The one pintail I brought back from a hunt near Sacramento a few years ago was the most delicious and decadently-fat duck I’ve ever eaten. If you want a duck for picking and roasting, the best are rice fed mallards from Arkansas or a pintails from California. If I lived closer to prime wintering ducks, I would rank mallards and pintails number one on this list.
Recipe Idea for Mallards or Pintails: Slow-Roasted Duck
4. Sharptail Grouse
Someone once asked me if my wife was outdoorsy, and I said no, she’s indoorsy, which made it all the more surprising when she took one bite of a sharptail I brought home and said, “I’d hunt for these.” Sharptails are that good and unlike most upland birds, they have red meat in the breast, and white meat in the legs. Cook them rare like a duck to avoid the dreaded liver taste, and they’re great. The last sharptail I shot was in South Dakota, in a sunflower field covering hundreds of acres where the birds perched in the heads of standing flowers to eat the seeds. We hunted on as cold and blustery a day as I have ever bird hunted. We walked all day in the cold, and I killed just one sharptail. It was totally worth it.
Recipe Idea for Sharptail Grouse: Roast Grouse with Mushroom-Whiskey Cream Sauce
3. Bobwhite Quail
Everything true about grouse is true of bobwhites—except quail are smaller and easier to come by where I live. I’d also rather hunt quail than almost anything. I’ve hunted Mearns quail and eaten scaled quail, too, and they are also very good. Quail are a perfect size to split up the back and throw under the broiler, which is one of my favorite ways to cook a bird.
Recipe Idea for Bobwhite Quail: Perfect Grilled Quail
2. Ruffed Grouse
Tender, almost sweet, ruffed grouse meat is as good as white meat gets.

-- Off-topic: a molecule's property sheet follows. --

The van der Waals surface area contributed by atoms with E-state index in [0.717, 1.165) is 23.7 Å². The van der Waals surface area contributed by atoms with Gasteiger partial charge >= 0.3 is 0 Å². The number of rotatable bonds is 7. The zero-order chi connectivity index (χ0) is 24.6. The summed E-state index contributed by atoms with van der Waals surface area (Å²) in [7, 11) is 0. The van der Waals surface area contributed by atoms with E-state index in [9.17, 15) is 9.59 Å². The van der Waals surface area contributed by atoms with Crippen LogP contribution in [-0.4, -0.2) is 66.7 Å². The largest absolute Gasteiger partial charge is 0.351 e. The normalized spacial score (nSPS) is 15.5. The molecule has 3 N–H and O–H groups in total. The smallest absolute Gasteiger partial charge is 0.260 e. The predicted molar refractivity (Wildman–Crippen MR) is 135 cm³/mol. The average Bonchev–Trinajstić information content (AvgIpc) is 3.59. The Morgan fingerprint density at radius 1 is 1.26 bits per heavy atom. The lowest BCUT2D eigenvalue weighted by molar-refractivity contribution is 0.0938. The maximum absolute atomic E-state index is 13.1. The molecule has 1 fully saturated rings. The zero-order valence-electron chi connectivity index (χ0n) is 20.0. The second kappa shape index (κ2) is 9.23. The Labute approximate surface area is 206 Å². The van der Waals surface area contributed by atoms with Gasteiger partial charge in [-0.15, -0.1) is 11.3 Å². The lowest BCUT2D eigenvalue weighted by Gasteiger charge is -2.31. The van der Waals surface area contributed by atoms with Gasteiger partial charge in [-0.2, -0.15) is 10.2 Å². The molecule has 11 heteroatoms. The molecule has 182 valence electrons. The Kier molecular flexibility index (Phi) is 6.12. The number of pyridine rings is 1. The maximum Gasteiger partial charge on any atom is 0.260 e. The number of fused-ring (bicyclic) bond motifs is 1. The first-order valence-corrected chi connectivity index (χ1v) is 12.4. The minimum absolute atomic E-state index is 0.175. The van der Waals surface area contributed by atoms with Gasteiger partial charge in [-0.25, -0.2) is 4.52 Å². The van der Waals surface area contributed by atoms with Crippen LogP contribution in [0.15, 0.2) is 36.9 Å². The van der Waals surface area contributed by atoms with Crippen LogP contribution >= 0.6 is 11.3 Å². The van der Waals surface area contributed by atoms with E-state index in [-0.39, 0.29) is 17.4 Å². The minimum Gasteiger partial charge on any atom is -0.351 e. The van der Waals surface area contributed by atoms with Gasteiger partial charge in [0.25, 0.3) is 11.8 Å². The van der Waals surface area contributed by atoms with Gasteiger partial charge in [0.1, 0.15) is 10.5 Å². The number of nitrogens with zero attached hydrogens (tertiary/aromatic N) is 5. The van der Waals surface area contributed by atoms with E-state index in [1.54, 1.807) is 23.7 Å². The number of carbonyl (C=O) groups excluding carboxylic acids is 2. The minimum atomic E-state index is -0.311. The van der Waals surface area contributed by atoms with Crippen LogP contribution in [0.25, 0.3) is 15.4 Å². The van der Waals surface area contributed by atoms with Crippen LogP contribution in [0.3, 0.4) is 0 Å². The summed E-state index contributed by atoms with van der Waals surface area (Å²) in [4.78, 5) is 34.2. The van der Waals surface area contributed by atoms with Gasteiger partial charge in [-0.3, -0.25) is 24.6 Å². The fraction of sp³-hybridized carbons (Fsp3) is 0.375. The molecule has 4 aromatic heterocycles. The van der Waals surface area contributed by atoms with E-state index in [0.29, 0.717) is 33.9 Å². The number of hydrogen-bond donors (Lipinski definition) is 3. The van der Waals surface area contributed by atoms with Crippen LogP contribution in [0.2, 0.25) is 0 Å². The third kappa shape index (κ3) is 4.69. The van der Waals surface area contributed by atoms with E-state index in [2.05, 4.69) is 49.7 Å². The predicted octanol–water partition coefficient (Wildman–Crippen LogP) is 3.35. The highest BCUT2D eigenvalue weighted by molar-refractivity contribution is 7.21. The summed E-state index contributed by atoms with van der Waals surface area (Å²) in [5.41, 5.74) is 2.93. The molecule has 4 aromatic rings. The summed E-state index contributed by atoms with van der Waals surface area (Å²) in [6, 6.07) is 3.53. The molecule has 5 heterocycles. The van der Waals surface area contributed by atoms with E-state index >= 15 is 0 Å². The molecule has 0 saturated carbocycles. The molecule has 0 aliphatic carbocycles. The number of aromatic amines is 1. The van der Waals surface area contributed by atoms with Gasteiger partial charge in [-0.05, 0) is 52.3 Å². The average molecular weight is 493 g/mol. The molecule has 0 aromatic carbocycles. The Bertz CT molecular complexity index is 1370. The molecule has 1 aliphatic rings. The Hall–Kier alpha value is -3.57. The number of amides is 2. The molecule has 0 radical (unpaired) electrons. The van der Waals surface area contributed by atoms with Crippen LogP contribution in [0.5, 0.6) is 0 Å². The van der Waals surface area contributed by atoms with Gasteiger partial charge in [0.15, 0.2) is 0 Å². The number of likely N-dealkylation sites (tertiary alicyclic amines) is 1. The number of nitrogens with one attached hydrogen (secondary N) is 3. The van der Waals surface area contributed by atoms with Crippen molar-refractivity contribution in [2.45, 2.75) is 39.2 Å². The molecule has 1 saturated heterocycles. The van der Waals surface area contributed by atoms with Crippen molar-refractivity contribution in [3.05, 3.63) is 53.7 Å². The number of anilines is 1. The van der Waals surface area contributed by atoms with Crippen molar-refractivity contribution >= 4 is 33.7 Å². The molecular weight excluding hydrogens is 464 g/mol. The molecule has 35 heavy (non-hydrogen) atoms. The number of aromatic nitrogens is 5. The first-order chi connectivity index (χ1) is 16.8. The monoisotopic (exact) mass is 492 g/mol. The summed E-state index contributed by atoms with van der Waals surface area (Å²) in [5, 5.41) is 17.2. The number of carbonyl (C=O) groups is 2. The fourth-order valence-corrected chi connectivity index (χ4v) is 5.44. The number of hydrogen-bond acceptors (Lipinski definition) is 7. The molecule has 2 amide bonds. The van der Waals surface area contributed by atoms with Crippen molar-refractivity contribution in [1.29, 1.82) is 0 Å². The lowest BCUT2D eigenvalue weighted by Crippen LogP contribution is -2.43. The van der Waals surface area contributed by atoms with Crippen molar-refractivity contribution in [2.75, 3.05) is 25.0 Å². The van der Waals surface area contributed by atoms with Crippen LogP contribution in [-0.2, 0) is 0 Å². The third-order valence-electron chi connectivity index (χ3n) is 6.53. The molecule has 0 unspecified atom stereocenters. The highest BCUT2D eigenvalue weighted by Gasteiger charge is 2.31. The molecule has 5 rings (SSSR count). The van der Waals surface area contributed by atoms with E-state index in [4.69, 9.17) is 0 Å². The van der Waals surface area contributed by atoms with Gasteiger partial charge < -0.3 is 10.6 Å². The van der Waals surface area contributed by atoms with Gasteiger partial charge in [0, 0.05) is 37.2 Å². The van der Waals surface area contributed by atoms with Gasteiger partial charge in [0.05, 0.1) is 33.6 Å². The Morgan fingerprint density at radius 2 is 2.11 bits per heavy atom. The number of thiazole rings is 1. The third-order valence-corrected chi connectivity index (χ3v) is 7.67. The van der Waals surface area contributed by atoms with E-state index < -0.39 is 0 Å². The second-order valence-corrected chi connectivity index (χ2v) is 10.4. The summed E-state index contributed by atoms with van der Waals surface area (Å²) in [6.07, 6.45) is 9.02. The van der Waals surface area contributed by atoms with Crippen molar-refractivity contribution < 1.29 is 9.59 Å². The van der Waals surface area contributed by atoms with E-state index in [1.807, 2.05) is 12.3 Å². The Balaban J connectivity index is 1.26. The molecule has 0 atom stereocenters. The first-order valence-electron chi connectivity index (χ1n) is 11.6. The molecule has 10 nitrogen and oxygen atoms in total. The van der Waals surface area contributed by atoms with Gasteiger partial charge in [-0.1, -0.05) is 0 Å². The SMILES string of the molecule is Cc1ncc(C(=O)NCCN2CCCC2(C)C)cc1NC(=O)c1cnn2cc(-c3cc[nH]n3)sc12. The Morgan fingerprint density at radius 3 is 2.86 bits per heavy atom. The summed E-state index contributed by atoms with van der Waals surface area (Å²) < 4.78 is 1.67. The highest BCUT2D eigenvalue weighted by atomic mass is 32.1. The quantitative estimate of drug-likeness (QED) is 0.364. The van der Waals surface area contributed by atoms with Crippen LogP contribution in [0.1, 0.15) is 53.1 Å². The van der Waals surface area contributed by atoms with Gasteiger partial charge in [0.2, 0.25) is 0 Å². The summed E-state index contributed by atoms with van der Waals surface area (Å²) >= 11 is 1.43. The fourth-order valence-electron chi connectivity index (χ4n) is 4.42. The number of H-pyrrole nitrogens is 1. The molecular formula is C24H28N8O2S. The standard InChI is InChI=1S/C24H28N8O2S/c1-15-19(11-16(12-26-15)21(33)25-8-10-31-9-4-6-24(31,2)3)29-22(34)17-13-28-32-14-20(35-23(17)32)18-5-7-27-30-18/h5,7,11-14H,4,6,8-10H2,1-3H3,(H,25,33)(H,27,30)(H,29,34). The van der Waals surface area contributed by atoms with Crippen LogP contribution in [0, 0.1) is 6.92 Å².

Recipe Idea for Ruffed Grouse: Pine-Smoked Grouse with Butternut Squash Purée
1. Canada Goose
Not just any Canada goose. It needs to be a corn-fattened, late season giant Canada of the type we very conveniently have in reasonable abundance not far from the house. I pick the breasts—I have a weakness for skin and fat—cook them rare and slice them thin and they are, if not indistinguishable from prime roast beef, every bit as good and better for the planet. The legs and thighs I confit or slow-cook in stews and ragout.
Not only do Canadas taste good, they’re huge. At 10 to 12 pounds, a giant Canada yields a lot of meat. My goal is to shoot a deer’s worth of goose every year, and that’s usually achievable. People rave about specklebellies and sandhill cranes, and they’re good, but the honkers I shoot around home in December and January are every bit as tasty, and they’re bigger.
Recipe Idea for Canada Geese: Roasted Christmas Canada Goose
Honorable Mention: Woodcock
An acquired taste for sure, woodcock are strongly flavored and can easily turn liver-y with careless cooking. Cook one right, and it’s a treat not unlike a rare duck. It’s worth saving the legs, too, and frying them up in garlic and olive oil. It’s traditional in France to cook the much larger European woodcock whole without removing the head or entrails. I have not tried woodcock heads but I have experimented with leaving the trail intact. It was okay, kind of salty, neither disgusting nor a revelation.